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Kerry E. Ratigan (Section 01)
This is an introductory intensive writing course on China. As such, we will focus on the fundamentals of reading and writing to help students develop clear and persuasive writing styles. We will also pay close attention to understanding and critiquing academic sources. Students will be expected to engage in frequent in-class writing and attend regular writing consultations.
Chinese politics is replete with tensions between opposing forces: modernity and tradition, economic growth and societal protections, central government and local government, top-down mandates and bottom-up pressures, ideology and expertise, state control and market forces, continuity and change. This course examines these tensions and their effects on state-society relations and authoritarian governance during communist party rule in China (1949-present). We will learn how to apply different reading strategies to examine a variety of sources that shed light on these tensions, including speeches, films, government documents, news media, and academic sources. Through frequent short papers, students will incorporate different types of evidence to make compelling arguments regarding the strategies that the Chinese party-state has used to maintain stability amid myriad challenges.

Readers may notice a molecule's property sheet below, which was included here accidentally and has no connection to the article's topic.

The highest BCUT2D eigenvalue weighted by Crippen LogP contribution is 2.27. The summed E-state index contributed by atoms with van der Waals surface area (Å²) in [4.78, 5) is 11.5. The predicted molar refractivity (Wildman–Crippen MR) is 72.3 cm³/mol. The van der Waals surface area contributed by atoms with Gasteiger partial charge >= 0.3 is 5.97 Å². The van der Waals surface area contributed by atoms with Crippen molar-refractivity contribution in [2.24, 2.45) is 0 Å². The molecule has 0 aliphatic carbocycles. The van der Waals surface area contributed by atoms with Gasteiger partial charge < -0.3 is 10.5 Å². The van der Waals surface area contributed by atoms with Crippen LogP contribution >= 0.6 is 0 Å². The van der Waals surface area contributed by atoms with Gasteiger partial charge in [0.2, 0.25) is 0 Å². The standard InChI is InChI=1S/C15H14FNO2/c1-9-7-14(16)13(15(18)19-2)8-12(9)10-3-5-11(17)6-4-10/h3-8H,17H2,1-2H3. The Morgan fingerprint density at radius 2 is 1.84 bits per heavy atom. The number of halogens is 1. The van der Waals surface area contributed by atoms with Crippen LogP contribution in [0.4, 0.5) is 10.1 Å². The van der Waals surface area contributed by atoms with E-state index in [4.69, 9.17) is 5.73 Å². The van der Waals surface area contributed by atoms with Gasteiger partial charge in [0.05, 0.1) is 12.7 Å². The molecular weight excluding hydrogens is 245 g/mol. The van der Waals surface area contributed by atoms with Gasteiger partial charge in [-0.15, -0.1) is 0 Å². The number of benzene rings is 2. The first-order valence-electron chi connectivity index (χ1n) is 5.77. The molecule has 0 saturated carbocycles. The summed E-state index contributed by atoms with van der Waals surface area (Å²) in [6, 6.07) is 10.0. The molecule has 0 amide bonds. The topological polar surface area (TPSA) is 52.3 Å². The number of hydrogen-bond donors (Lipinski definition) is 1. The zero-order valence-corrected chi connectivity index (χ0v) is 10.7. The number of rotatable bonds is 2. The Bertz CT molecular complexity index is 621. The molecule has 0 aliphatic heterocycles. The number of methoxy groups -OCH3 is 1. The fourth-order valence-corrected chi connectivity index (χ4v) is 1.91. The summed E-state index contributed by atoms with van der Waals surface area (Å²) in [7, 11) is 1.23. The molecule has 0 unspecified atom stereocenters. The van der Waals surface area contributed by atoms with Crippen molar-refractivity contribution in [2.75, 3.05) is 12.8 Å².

Class meetings will occur on-line. In addition, students will be expected to meet individually and in small groups with the instructor regularly outside of class times. Individual and small-group meetings may occur in person if conditions allow.
Limited to 12 students. Admission with consent of the instructor. Fall semester. Assistant Professor Ratigan.
If Overenrolled: Preference will be given to Political Science majors.